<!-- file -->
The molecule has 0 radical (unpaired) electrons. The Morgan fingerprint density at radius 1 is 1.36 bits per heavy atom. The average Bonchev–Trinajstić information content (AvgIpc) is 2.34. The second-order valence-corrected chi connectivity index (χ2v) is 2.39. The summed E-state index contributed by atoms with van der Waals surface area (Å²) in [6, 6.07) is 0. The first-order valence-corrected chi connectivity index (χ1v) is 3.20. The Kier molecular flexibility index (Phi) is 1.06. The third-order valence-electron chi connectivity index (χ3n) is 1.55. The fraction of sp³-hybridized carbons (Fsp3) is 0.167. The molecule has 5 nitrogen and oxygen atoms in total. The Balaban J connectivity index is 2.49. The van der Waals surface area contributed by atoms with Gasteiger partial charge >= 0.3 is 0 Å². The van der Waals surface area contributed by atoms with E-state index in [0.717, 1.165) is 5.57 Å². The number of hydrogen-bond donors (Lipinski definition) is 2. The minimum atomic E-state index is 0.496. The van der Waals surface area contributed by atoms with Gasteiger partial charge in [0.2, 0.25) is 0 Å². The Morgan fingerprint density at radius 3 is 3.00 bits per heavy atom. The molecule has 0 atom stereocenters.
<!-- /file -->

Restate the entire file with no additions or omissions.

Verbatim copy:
The molecule has 0 radical (unpaired) electrons. The Morgan fingerprint density at radius 1 is 1.36 bits per heavy atom. The average Bonchev–Trinajstić information content (AvgIpc) is 2.34. The second-order valence-corrected chi connectivity index (χ2v) is 2.39. The summed E-state index contributed by atoms with van der Waals surface area (Å²) in [6, 6.07) is 0. The first-order valence-corrected chi connectivity index (χ1v) is 3.20. The Kier molecular flexibility index (Phi) is 1.06. The third-order valence-electron chi connectivity index (χ3n) is 1.55. The fraction of sp³-hybridized carbons (Fsp3) is 0.167. The molecule has 5 nitrogen and oxygen atoms in total. The Balaban J connectivity index is 2.49. The van der Waals surface area contributed by atoms with Gasteiger partial charge >= 0.3 is 0 Å². The van der Waals surface area contributed by atoms with E-state index in [0.717, 1.165) is 5.57 Å². The number of hydrogen-bond donors (Lipinski definition) is 2. The minimum atomic E-state index is 0.496. The van der Waals surface area contributed by atoms with Gasteiger partial charge in [0.2, 0.25) is 0 Å². The Morgan fingerprint density at radius 3 is 3.00 bits per heavy atom. The molecule has 0 atom stereocenters.